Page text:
“Nationality is a construct!” I exclaim in my native language of English as I sip milky breakfast tea from a bone china cup. I am reading Harry Potter and by my elbow is a replica of the Elgin Marbles and a diamond the size of my head that I ripped from the sub-continent of India without asking nicely. I gesture wildly as I describe my take on Marmite and my Union Jack purse slips from the table. Thousands of pound coins spill out and my continental cafe mates seem appalled by the Queen’s face, replicated so many times on sterling. I try to explain to them how a monarchy is different from religious autocracy as I scoop our divine head of state back into my pockets.
There’s no hiding it. I’m British. Worse than that, I’m English. Even worse than that– I’m a middle-class English expat who has the temerity to pretend my nationality doesn’t imply a lot of different flavours of privilege.
One of the greatest gifts my British passport implies is that English is my native language. Lads, I speak English really well. I’m not going to claim I’ve mastered the language – preferring others to make that claim for me – but I do have a certain grip on it. Living in the Czech Republic has made me realise what an advantage this is – if I weren’t raised speaking English, I’d have to learn it, and that seems like a real ballache. English is dumb and none of the words sound the way they look. I’m so glad I don’t have to engage with the lengthy and disgusting process of reaching B2 level.
My Czech and Slovak friends are angels who mostly speak to me in Czech and Slovak, knowing that I moved to Prague to improve my knowledge of Czech and Slovak. This is especially angelic of them since the vast, vast, vast majority of them (read: literally all of them) speak English better than I speak Czech. Sometimes, though, moments occur when their carefully crafted Czech and Slovak sentences won’t permeate my thick English skull, and the long-suffering dears have to resort to telling me something in English.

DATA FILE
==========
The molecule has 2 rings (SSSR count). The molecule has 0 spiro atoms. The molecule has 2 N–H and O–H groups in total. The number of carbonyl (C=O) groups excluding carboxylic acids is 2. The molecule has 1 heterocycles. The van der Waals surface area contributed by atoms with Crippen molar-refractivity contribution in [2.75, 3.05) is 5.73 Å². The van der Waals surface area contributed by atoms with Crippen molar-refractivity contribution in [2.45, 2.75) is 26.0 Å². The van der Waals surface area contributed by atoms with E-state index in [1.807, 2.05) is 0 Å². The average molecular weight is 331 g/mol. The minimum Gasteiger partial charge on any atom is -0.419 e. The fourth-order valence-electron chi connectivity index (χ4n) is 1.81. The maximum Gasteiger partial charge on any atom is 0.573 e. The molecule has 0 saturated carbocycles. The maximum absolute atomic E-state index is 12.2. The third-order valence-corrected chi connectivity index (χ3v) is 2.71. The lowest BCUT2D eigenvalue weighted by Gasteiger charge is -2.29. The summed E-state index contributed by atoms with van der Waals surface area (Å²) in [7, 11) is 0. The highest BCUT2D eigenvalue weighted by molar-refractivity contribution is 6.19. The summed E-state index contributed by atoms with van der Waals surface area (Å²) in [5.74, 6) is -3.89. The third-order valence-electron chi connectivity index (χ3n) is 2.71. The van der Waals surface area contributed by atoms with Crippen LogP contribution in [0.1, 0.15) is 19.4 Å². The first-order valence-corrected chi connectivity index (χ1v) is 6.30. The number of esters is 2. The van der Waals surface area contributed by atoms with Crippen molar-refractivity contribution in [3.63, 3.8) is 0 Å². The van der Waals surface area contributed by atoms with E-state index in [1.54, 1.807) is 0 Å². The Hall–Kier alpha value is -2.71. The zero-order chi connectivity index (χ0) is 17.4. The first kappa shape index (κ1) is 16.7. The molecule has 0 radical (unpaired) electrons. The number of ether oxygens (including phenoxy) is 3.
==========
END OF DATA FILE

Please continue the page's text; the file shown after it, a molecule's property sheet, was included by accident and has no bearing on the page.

Some of my friends have really weird English, absorbed from strange, irregular sources. Occasionally they’ll come out with a phrase or a piece of vocab that hits my ear like train hitting a bag of feathers. “My angel,” I will exclaim, reeling from the shock of it, “where did you get that from?” Humans are sponges, and the more weird sources of language you expose yourself to, the weirder your language will be.
Here’s my list of the worst places to suck up English from.
It’s one of the most deeply unfair and upsetting facts of life that the most interesting ways of learning languages give you the most awkward and clunky idiosyncrasies. Just imagine, for one second, how much you would instinctively hate someone who spoke like Tyrion from Game of Thrones.
Sure, you might try to tell yourself that it’s not because they’re pretentious – it’s because they’ve studies GRRM more than their New English File – but you wouldn’t be able to stop loathing taking root in your heart.
immersing yourself in a foreign culture
“Ro,” I hear you cry, “what are you saying? Surely immersing yourself in English culture is the best way to attain a high level of naturalistic English.” Well, hold your goddamn horses, reader. I mean immersing yourself in non-native English culture. As anyone who’s ever been on Erasmus knows, there’s a huge difference between native English and international English.
When groups of people from different nations across the world come together, the results can be beautiful: sharing perspectives, breaching cultural barriers, collaboration and confidence. However, the downside is that groups develop their own mini dialects where everyone speaks English slightly wrong. I’m no prescriptivist – language is a changing and fluid thing – but some of the weirdest English I’ve heard was born in the melting pot of EFL speakers coming together.
Sometimes my Czech and Slovak friends say to me, “Ro, I read your blog.”
And I say to them, “What did you think?”
And they say, “I had no idea what the fuck you were going on about.”
Honestly, though, I take that as praise.